Femme Fatale: Feminism versus Patriarchy as portrayed in the movie Chocolat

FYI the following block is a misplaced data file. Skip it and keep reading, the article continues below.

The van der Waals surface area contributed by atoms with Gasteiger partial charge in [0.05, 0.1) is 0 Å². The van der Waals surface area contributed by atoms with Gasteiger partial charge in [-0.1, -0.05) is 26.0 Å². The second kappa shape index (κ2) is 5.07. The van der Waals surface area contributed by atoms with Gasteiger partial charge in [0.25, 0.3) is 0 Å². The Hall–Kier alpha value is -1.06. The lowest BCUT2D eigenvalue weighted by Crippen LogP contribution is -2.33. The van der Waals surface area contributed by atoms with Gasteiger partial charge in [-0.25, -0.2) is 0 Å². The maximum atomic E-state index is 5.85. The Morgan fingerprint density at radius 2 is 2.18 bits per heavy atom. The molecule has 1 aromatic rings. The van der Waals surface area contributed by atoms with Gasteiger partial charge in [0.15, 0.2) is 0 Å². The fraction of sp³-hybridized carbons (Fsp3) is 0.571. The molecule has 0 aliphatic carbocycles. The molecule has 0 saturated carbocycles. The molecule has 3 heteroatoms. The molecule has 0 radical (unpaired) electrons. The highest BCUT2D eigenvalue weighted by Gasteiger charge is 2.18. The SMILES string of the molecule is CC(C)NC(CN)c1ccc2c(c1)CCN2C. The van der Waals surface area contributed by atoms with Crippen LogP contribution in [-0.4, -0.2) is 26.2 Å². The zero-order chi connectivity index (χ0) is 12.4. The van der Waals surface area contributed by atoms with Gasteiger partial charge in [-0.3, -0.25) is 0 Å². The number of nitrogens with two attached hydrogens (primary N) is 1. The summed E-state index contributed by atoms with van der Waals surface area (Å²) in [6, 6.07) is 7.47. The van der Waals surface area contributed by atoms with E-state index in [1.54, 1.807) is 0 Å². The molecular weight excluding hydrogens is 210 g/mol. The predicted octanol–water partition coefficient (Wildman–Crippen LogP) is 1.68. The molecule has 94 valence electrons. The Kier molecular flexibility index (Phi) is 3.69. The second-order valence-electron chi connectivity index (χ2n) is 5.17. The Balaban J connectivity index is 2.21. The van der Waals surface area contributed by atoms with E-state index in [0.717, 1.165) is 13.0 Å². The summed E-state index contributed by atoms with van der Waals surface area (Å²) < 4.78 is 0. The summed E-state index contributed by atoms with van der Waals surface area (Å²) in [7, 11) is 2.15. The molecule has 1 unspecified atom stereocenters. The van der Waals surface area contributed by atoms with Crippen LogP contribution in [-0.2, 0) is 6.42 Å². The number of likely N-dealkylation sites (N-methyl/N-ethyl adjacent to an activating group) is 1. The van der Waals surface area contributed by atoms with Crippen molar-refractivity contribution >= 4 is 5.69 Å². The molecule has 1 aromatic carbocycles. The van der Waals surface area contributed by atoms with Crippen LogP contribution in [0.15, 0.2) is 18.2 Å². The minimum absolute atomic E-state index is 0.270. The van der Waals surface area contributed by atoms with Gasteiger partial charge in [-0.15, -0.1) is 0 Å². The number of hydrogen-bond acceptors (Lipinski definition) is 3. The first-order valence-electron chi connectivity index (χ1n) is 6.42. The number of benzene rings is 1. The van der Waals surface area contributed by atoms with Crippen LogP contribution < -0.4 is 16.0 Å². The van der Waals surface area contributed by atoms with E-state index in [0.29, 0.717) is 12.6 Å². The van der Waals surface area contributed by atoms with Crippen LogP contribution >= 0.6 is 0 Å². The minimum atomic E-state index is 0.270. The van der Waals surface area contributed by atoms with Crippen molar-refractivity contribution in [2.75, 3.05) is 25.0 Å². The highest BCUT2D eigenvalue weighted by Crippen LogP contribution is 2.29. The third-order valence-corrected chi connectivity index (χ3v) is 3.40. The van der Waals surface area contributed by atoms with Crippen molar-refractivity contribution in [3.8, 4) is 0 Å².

The 2000 film, Chocolat directed by Lasse Hallström is not only another food-film in the rows of Hollywood movies but a film that embodies the taking hold of feminism in a patriarchal and repressed society. Set at the fictional, repressed village of Lansquenet-sous-Tannes, Chocolat tells the story of a young mother, played by Juliette Binoche, who arrives with her six-year-old daughter and opens La Chocolaterie Maya, a small chocolaterie in which her chocolate quickly begins to change the lives of the townspeople. The film started when an unwed mother, Vianne Rocher and her daughter, Anouk moved to the village on a Sunday. The villagers, being pious, or trying to be, was at the church attending mas, as this was the custom of their village which is strictly following the orders of the Catholic Church. As a new villager, Vianne was invited by the mayor to attend the mass but she declined. Not only that but Vianne, in her daring and fabulous clothes, that were not acceptable on Lenten season, challenged traditions by opening a chocolaterie in front of the Church and operated business on a Sunday. As a rule of the village, taken from the Church, chocolates are a form of indulgence and temptation and cannot be eaten during Lent so the mayor, in order to restrict his villagers to go and get some of the chocolates in Vianne’s shop, he bad-mouthed her and even went to point out Vianne as “Satan’s helper” in one of the resident priest’s homily in which he also had the final say. However, despite his precautions, some people, out of curiosity and human nature came to taste the chocolates and went back for more because of the good things that happened to their lives because of the chocolates (e.g. an aphrodisiac for a married couple who were lacking in sexual passion). She also helped a local woman who was being beaten by her husband to escape the cruelty by leaving her husband and lived with...
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